At the age of 3, he made a combustion engine model. He’s now 7 and has already built a cleaning robot and a remote-controlled vehicle
Share on Facebook
Share on Twitter
Share on Google+
Share on Reddit
Share on Email

Photo credit: Saarang Sumesh

Photo credit: Saarang Sumesh

Wonder kid Saarang Sumesh has just returned from the US after showcasing his talent at the Maker Faire event in Silicon Valley

e27

When I was seven, I was playing with a toy vehicle made by my brother, which comprised two small wheels made out of worn-out slippers, a long wooden pole, and a wooden steering wheel. At that point, I was not even able to read English, nor had I heard of the word ‘entrepreneurship’, and no way could I have spelt it.

But this kid, at the age of seven, has already built a remote-controlled auto rickshaw, a smart seat belt that can unfasten in the event of an accident, a humanoid robot, and a smart walking stick for the visually impaired.

Meet Saarang Sumesh from Kochi (South India), a Class III student who has just returned from the U.S. after showcasing his talent at the Maker Faire event held in Bay Area at the end of May. During the trip, the wonder kid not only got to visit the campuses of major tech companies such as Google, Intel and Mozilla, but also got a chance to interact with professors from MIT and Stanford, as well as Arduino Co-founder Massimo Banzi, who has offered him all the support to give wings to his dreams.

Parents noticed Saarang’s creative spark at the age of three, when he tried to build internal combustion engine models. A year later, the combustion models made way for robotics, and he began to build the LEGO NxT robot models.

“When I got the Lego robotic kit I was thrilled to make robots out of it. Later, I started making robots for different purposes,” he said in an interview to The New Indian Express.

Then he started visiting the Fab Lab at Startup Village, a government-run accelerator. And his curiosity to learn new things and thirst for knowledge paid off,  Saarang successfully developed a robot that can clean the house. It works by attaching a wet cloth to the robot and the machine keeps rotating to clean the area. There is a device in front of the robot that pushes the dust that comes in the way.

Robotics, however, is still sort of a hobby for Saarang; he starts working on robots only after returning from school.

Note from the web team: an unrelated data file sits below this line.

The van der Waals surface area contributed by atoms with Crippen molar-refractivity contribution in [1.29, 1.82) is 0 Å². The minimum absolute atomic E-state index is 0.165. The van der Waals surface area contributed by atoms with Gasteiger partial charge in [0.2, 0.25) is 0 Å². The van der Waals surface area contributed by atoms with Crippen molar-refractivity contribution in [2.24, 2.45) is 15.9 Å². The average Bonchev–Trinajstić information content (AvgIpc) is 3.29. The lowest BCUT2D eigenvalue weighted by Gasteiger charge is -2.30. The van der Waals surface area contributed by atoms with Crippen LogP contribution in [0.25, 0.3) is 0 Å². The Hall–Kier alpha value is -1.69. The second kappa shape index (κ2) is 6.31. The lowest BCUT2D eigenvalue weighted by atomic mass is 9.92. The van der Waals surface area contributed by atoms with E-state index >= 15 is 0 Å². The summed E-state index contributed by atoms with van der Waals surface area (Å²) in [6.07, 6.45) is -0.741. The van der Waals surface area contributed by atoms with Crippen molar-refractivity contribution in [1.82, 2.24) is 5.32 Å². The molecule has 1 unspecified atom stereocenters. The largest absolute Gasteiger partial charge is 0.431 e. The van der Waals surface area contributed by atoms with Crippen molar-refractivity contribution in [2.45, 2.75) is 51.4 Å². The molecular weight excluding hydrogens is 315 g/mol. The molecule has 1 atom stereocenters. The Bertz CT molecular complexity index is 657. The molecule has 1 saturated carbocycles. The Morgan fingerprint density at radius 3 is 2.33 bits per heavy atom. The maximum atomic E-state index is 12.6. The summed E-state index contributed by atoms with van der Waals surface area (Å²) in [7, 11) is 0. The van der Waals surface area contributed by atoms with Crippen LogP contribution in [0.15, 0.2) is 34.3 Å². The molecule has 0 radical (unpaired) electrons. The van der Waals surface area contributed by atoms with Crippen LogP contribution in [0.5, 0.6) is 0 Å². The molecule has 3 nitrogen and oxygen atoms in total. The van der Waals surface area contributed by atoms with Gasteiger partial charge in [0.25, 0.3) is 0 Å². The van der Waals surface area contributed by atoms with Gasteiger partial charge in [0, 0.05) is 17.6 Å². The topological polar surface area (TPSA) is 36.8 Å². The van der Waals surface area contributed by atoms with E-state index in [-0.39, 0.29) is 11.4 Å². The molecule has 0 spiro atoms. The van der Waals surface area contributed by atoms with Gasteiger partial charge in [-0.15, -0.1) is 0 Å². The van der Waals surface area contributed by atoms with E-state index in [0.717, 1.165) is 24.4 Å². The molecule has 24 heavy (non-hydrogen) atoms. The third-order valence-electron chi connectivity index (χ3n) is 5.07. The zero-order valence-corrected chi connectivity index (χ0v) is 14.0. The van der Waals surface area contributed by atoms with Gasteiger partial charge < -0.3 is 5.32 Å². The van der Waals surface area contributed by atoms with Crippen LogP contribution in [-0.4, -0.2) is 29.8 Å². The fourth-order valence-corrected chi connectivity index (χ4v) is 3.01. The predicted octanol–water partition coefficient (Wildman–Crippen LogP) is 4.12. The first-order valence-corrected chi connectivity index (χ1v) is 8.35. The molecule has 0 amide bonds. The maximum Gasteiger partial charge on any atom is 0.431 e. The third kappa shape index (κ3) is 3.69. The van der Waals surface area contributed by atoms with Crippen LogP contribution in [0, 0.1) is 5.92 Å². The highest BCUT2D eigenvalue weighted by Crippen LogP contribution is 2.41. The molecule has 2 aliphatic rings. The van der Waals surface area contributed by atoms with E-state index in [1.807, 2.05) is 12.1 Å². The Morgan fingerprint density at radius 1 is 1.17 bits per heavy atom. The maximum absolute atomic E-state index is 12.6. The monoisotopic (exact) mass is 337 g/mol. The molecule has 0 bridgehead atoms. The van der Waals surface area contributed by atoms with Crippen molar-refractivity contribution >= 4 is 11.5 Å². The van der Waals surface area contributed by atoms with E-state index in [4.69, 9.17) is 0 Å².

Saarang has also made a walking stick that can detect obstructions in front of it, a remote-controlled auto rickshaw, a Lego calculator and a humanoid robot that can fire bullets.

He is currently learning and making new Arduino projects using a micro-control kit and Raspberry Pi.

Saarang’s serious journey into the world of entrepreneurship started in January this year with participation in a prominent fest in Ahmedabad. He was adjudged the Youngest Maker at an event called Largest Maker in India organised by Motwani Jadeja Family Foundation in Ahmedabad.

In 2015, he bagged the Young Innovator of Tomorrow Award at the Junior First LEGO League India held at Coimbatore. His robots were also presented at Maker Weekend at Cochin University of Science and Technology.

His father Sumesh Subhash wants Saarang pursue his interests — a rare thing in India as parents always want their kid to study hard and land a high-paying job.

And for this wonder kid, the ultimate goal is to become a scientist.

This post was originally published on e27

Share on:Share
Share on Facebook
Share on Twitter
Share on Google+
Share on Reddit
Share on Email
Sainul Abudheen K

About Sainul Abudheen K


Sainul has been tracking the Indian startup ecosystem for the past four years. A well-connected writer, he keenly follows each and every development in the Indian startup and venture capital industry. A complete family man, he is also an ardent soccer fan and likes to spend his free time playing the 'sevens' with friends.

More Goodies From Robotics


What is the future of chatbot development and Artificial Intelligence?

Why machines will never fully replace humans

3 drones commissioned by the Department of Defense you should know about